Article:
A full card of “boiling buttons’ “expressly for Richall” late 1940s-early 1950s.
This card has an identical design to the ‘Goodura’ brand for a good reason. ‘Challenge Brand’ was a line of clothing produced by D. & W. Murray Ltd. who merged with Goode, Durrant & Company in 1934. The buttons must have been produced just before and after the merger.
This company started in Gawler in 1939. During the war it was turning out Defence buttons, military hardware and steel helmets. In 1945 it was sold to James Robert Holden (of the famous Holden motor car family) and moved to 350 Port Road, Beverley. It was still going in 1954.
Haim Slavin was born in Minsk, Russia in 1879 and came to Australia in 1929. As shown above, he lived at 297 Rae Street, North Fitzroy. Curiously, for some-one styling himself as ‘Pearlbutton Manufacturing Company’, he was trying to register a design for a wooden button in 1933. Also, he did not include his full name, just “H. Slavin”, which prompted the registrar to write and request him to do it properly. Presumably he did not, as the design application was abandoned. Perhaps Haim had found out that his company name was already in use by a firm in Sydney? Perhaps it was all too hard?
Last year we visited the National Archives office in the Old Parliment House in Canberra. The OPH is a beautiful building, full of historical interest. I highly recommend a visit. I accessed archives related to button design in the archives and was given permission to photograph them. ( NB: Not all of these designs were successfully registered for various technical/legal reasons.)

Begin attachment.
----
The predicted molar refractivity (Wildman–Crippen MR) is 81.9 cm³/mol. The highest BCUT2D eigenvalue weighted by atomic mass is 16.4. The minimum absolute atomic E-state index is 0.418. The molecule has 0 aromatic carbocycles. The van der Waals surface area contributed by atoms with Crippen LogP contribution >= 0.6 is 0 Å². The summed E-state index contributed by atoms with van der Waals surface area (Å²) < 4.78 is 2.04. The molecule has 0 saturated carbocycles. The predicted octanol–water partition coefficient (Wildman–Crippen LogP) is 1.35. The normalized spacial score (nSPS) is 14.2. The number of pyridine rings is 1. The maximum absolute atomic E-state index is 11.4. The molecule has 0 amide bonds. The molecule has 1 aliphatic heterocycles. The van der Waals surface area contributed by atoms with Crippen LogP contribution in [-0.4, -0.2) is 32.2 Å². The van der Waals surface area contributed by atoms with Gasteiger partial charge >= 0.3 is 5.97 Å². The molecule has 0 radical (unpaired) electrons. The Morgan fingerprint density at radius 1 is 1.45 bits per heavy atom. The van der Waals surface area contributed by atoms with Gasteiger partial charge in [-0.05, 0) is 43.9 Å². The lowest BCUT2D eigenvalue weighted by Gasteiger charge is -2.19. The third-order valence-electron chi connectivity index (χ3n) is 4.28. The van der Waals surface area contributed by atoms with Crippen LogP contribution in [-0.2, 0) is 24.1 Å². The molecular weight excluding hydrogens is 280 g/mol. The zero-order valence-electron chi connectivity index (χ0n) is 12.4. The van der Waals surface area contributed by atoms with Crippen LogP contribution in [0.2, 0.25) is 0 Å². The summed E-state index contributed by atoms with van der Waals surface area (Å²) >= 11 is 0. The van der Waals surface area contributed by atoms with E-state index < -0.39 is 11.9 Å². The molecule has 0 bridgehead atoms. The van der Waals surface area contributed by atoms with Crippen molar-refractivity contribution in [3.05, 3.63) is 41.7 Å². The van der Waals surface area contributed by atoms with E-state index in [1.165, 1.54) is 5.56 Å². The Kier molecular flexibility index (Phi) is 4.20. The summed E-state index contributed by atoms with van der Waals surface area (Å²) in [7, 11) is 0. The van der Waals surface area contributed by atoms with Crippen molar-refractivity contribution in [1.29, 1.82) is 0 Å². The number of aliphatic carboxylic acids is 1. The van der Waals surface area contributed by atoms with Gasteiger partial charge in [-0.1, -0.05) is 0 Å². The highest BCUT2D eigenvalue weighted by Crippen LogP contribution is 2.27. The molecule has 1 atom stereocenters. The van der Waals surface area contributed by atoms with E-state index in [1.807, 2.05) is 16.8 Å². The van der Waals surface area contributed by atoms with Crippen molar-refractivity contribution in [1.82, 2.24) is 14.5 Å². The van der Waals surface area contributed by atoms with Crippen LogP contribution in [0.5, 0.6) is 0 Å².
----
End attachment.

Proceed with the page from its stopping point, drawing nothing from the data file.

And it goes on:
Below are some designed submitted by Anna Louise Alma in the years 1947-49. Her mark is stamped onto the button backs.
An example from a newspaper advertisment for the above design.
An example of the above design.
Perhaps some of you have examples of these buttons in your collections. Please share photos if you can!
These cards are 6x9cm. The design of leaves and vines are the same as those found on the larger (14x21cm) cards labelled “plastic buttons” that were on some examples labelled “A GP Product”. Possibly the unlabelled cards are dated from pre-October 1941, when O. C. Rheuben was renamed General Plastics, and the “GP” labelled cards afterwards.
The yellow buttons are also found on Embassy cards from the late 1940s onwards (GP supplied Embassy with buttons). The red buttons are also found on early Beauclaire cards.
I am guessing that the ‘Boil Proof’ cards date from the 1940s before the Beauclaire branding was used.
George Chapman (1847-1928) came to south Australia as a two year old in 1849. In 1861 he was apprenticed as a tailor. he later worked for Shierlaw & Co. In 1892 he went into business with Charles Rogers at 117 Gawler Place. The partnership lasted until 1918 when he continued with his son. George was very keen sportsman, particularly football, cricket and swimming.
The Advertiser, 20th July 1926.
News 30th December 1927.
His son, George W. Chapman, was also a sportsman, with a love of baseball.